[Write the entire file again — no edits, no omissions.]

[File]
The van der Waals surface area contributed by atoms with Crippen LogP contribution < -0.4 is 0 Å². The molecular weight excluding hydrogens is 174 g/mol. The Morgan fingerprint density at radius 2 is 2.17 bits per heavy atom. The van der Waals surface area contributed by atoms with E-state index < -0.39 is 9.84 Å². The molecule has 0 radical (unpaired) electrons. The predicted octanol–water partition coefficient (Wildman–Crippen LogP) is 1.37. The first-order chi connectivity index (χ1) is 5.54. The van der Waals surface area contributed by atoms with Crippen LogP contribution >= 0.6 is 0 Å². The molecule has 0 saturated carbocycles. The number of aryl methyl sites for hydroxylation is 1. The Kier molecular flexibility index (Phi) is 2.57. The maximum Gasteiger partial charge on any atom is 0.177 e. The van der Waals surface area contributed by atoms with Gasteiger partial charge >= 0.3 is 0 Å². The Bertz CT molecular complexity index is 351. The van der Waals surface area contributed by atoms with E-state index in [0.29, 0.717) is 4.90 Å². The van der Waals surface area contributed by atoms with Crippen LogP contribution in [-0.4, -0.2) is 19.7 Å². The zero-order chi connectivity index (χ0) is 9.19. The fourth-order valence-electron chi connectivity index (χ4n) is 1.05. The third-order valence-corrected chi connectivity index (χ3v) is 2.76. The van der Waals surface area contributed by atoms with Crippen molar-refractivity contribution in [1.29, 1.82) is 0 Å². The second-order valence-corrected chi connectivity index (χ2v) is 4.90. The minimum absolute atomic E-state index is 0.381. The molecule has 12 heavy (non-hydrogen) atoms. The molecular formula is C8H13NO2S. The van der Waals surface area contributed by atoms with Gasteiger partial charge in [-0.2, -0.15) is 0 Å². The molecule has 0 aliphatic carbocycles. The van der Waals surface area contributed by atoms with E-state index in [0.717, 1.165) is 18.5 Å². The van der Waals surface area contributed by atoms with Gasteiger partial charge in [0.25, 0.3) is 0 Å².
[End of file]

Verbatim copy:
The van der Waals surface area contributed by atoms with Crippen LogP contribution < -0.4 is 0 Å². The molecular weight excluding hydrogens is 174 g/mol. The Morgan fingerprint density at radius 2 is 2.17 bits per heavy atom. The van der Waals surface area contributed by atoms with E-state index < -0.39 is 9.84 Å². The molecule has 0 radical (unpaired) electrons. The predicted octanol–water partition coefficient (Wildman–Crippen LogP) is 1.37. The first-order chi connectivity index (χ1) is 5.54. The van der Waals surface area contributed by atoms with Crippen LogP contribution >= 0.6 is 0 Å². The molecule has 0 saturated carbocycles. The number of aryl methyl sites for hydroxylation is 1. The Kier molecular flexibility index (Phi) is 2.57. The maximum Gasteiger partial charge on any atom is 0.177 e. The van der Waals surface area contributed by atoms with Gasteiger partial charge >= 0.3 is 0 Å². The Bertz CT molecular complexity index is 351. The van der Waals surface area contributed by atoms with E-state index in [0.29, 0.717) is 4.90 Å². The van der Waals surface area contributed by atoms with Crippen LogP contribution in [-0.4, -0.2) is 19.7 Å². The zero-order chi connectivity index (χ0) is 9.19. The fourth-order valence-electron chi connectivity index (χ4n) is 1.05. The third-order valence-corrected chi connectivity index (χ3v) is 2.76. The van der Waals surface area contributed by atoms with Crippen molar-refractivity contribution in [1.29, 1.82) is 0 Å². The second-order valence-corrected chi connectivity index (χ2v) is 4.90. The minimum absolute atomic E-state index is 0.381. The molecule has 12 heavy (non-hydrogen) atoms. The molecular formula is C8H13NO2S. The van der Waals surface area contributed by atoms with Gasteiger partial charge in [-0.2, -0.15) is 0 Å². The molecule has 0 aliphatic carbocycles. The van der Waals surface area contributed by atoms with E-state index in [0.717, 1.165) is 18.5 Å². The van der Waals surface area contributed by atoms with Gasteiger partial charge in [0.25, 0.3) is 0 Å².